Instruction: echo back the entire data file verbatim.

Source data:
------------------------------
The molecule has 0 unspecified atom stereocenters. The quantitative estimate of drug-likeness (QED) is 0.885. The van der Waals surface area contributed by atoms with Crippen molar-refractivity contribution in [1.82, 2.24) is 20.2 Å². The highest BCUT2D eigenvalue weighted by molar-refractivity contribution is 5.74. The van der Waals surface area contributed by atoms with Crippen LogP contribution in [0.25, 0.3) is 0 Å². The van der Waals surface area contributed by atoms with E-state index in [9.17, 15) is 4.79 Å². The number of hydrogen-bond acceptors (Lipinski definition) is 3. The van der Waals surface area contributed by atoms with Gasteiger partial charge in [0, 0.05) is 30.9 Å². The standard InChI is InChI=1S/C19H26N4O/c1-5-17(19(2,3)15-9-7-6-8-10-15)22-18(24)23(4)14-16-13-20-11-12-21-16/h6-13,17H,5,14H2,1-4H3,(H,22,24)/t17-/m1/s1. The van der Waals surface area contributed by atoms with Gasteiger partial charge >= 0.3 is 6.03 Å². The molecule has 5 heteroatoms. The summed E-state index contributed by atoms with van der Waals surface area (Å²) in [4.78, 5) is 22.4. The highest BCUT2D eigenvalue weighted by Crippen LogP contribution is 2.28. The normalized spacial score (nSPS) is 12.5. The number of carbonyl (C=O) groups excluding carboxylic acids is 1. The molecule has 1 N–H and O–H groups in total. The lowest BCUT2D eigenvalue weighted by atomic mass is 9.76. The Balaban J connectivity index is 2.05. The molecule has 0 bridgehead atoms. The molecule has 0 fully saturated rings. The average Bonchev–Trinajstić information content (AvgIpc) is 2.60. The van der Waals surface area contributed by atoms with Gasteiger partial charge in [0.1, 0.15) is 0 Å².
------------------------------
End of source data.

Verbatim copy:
The molecule has 0 unspecified atom stereocenters. The quantitative estimate of drug-likeness (QED) is 0.885. The van der Waals surface area contributed by atoms with Crippen molar-refractivity contribution in [1.82, 2.24) is 20.2 Å². The highest BCUT2D eigenvalue weighted by molar-refractivity contribution is 5.74. The van der Waals surface area contributed by atoms with Crippen LogP contribution in [0.25, 0.3) is 0 Å². The van der Waals surface area contributed by atoms with E-state index in [9.17, 15) is 4.79 Å². The number of hydrogen-bond acceptors (Lipinski definition) is 3. The van der Waals surface area contributed by atoms with Gasteiger partial charge in [0, 0.05) is 30.9 Å². The standard InChI is InChI=1S/C19H26N4O/c1-5-17(19(2,3)15-9-7-6-8-10-15)22-18(24)23(4)14-16-13-20-11-12-21-16/h6-13,17H,5,14H2,1-4H3,(H,22,24)/t17-/m1/s1. The van der Waals surface area contributed by atoms with Gasteiger partial charge >= 0.3 is 6.03 Å². The molecule has 5 heteroatoms. The summed E-state index contributed by atoms with van der Waals surface area (Å²) in [4.78, 5) is 22.4. The highest BCUT2D eigenvalue weighted by Crippen LogP contribution is 2.28. The normalized spacial score (nSPS) is 12.5. The number of carbonyl (C=O) groups excluding carboxylic acids is 1. The molecule has 1 N–H and O–H groups in total. The lowest BCUT2D eigenvalue weighted by atomic mass is 9.76. The Balaban J connectivity index is 2.05. The molecule has 0 bridgehead atoms. The molecule has 0 fully saturated rings. The average Bonchev–Trinajstić information content (AvgIpc) is 2.60. The van der Waals surface area contributed by atoms with Gasteiger partial charge in [0.1, 0.15) is 0 Å².